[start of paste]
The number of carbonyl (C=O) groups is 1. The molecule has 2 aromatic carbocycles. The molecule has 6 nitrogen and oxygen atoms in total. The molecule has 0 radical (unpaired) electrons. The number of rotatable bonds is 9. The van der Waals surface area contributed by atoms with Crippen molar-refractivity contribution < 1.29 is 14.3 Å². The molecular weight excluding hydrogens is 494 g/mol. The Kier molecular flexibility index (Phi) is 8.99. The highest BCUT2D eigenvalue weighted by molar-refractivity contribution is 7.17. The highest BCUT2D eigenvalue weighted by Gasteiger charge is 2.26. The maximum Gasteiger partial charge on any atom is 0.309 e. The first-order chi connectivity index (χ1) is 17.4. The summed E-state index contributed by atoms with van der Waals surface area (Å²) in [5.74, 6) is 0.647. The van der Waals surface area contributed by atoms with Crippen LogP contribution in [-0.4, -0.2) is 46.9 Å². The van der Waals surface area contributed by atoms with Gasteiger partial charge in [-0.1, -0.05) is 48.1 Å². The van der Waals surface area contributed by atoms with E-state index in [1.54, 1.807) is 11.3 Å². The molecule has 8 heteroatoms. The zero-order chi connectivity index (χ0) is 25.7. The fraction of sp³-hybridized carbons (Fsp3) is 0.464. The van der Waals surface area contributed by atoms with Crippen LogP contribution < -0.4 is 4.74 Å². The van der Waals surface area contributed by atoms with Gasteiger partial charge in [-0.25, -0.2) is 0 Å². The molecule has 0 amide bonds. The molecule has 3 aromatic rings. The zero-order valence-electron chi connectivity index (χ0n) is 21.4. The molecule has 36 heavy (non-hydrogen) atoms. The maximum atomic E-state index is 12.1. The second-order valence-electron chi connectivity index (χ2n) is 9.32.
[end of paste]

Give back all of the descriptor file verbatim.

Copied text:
The number of carbonyl (C=O) groups is 1. The molecule has 2 aromatic carbocycles. The molecule has 6 nitrogen and oxygen atoms in total. The molecule has 0 radical (unpaired) electrons. The number of rotatable bonds is 9. The van der Waals surface area contributed by atoms with Crippen molar-refractivity contribution < 1.29 is 14.3 Å². The molecular weight excluding hydrogens is 494 g/mol. The Kier molecular flexibility index (Phi) is 8.99. The highest BCUT2D eigenvalue weighted by molar-refractivity contribution is 7.17. The highest BCUT2D eigenvalue weighted by Gasteiger charge is 2.26. The maximum Gasteiger partial charge on any atom is 0.309 e. The first-order chi connectivity index (χ1) is 17.4. The summed E-state index contributed by atoms with van der Waals surface area (Å²) in [5.74, 6) is 0.647. The van der Waals surface area contributed by atoms with Crippen LogP contribution in [-0.4, -0.2) is 46.9 Å². The van der Waals surface area contributed by atoms with Gasteiger partial charge in [-0.1, -0.05) is 48.1 Å². The van der Waals surface area contributed by atoms with E-state index in [1.54, 1.807) is 11.3 Å². The molecule has 8 heteroatoms. The zero-order chi connectivity index (χ0) is 25.7. The fraction of sp³-hybridized carbons (Fsp3) is 0.464. The van der Waals surface area contributed by atoms with Crippen LogP contribution < -0.4 is 4.74 Å². The van der Waals surface area contributed by atoms with Gasteiger partial charge in [-0.25, -0.2) is 0 Å². The molecule has 0 amide bonds. The molecule has 3 aromatic rings. The zero-order valence-electron chi connectivity index (χ0n) is 21.4. The molecule has 36 heavy (non-hydrogen) atoms. The maximum atomic E-state index is 12.1. The second-order valence-electron chi connectivity index (χ2n) is 9.32.